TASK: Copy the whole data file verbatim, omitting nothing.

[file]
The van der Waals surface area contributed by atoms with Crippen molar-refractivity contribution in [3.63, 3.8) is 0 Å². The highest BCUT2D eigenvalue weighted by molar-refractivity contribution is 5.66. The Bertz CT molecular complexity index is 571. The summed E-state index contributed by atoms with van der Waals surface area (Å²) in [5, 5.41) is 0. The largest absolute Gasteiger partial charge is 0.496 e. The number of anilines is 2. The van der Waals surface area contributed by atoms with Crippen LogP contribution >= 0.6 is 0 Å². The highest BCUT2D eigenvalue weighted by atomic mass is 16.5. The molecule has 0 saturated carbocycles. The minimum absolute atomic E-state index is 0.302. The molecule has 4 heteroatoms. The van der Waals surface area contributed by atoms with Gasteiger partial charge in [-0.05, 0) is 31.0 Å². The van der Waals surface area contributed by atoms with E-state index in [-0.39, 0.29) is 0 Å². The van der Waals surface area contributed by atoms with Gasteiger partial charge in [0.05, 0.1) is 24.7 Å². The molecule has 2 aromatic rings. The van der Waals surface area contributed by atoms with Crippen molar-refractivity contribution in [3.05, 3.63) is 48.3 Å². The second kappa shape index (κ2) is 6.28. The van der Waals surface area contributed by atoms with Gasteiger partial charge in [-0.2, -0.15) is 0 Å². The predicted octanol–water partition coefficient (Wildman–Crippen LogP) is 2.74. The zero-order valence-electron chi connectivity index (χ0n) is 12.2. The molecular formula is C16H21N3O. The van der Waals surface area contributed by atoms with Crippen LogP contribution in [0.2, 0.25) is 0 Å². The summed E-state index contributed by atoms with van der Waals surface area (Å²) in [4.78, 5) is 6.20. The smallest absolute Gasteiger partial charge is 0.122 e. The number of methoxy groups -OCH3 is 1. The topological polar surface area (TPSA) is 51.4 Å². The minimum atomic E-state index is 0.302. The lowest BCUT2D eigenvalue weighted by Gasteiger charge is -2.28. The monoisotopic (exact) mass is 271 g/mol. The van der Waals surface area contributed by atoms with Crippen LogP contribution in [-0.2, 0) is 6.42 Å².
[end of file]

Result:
The van der Waals surface area contributed by atoms with Crippen molar-refractivity contribution in [3.63, 3.8) is 0 Å². The highest BCUT2D eigenvalue weighted by molar-refractivity contribution is 5.66. The Bertz CT molecular complexity index is 571. The summed E-state index contributed by atoms with van der Waals surface area (Å²) in [5, 5.41) is 0. The largest absolute Gasteiger partial charge is 0.496 e. The number of anilines is 2. The van der Waals surface area contributed by atoms with Crippen LogP contribution >= 0.6 is 0 Å². The highest BCUT2D eigenvalue weighted by atomic mass is 16.5. The molecule has 0 saturated carbocycles. The minimum absolute atomic E-state index is 0.302. The molecule has 4 heteroatoms. The van der Waals surface area contributed by atoms with Gasteiger partial charge in [-0.05, 0) is 31.0 Å². The van der Waals surface area contributed by atoms with E-state index in [-0.39, 0.29) is 0 Å². The van der Waals surface area contributed by atoms with Gasteiger partial charge in [0.05, 0.1) is 24.7 Å². The molecule has 2 aromatic rings. The van der Waals surface area contributed by atoms with Crippen molar-refractivity contribution in [3.05, 3.63) is 48.3 Å². The second kappa shape index (κ2) is 6.28. The van der Waals surface area contributed by atoms with Gasteiger partial charge in [-0.2, -0.15) is 0 Å². The predicted octanol–water partition coefficient (Wildman–Crippen LogP) is 2.74. The zero-order valence-electron chi connectivity index (χ0n) is 12.2. The molecular formula is C16H21N3O. The van der Waals surface area contributed by atoms with Crippen LogP contribution in [0.2, 0.25) is 0 Å². The summed E-state index contributed by atoms with van der Waals surface area (Å²) in [4.78, 5) is 6.20. The smallest absolute Gasteiger partial charge is 0.122 e. The number of methoxy groups -OCH3 is 1. The topological polar surface area (TPSA) is 51.4 Å². The minimum atomic E-state index is 0.302. The lowest BCUT2D eigenvalue weighted by Gasteiger charge is -2.28. The monoisotopic (exact) mass is 271 g/mol. The van der Waals surface area contributed by atoms with Crippen LogP contribution in [-0.2, 0) is 6.42 Å².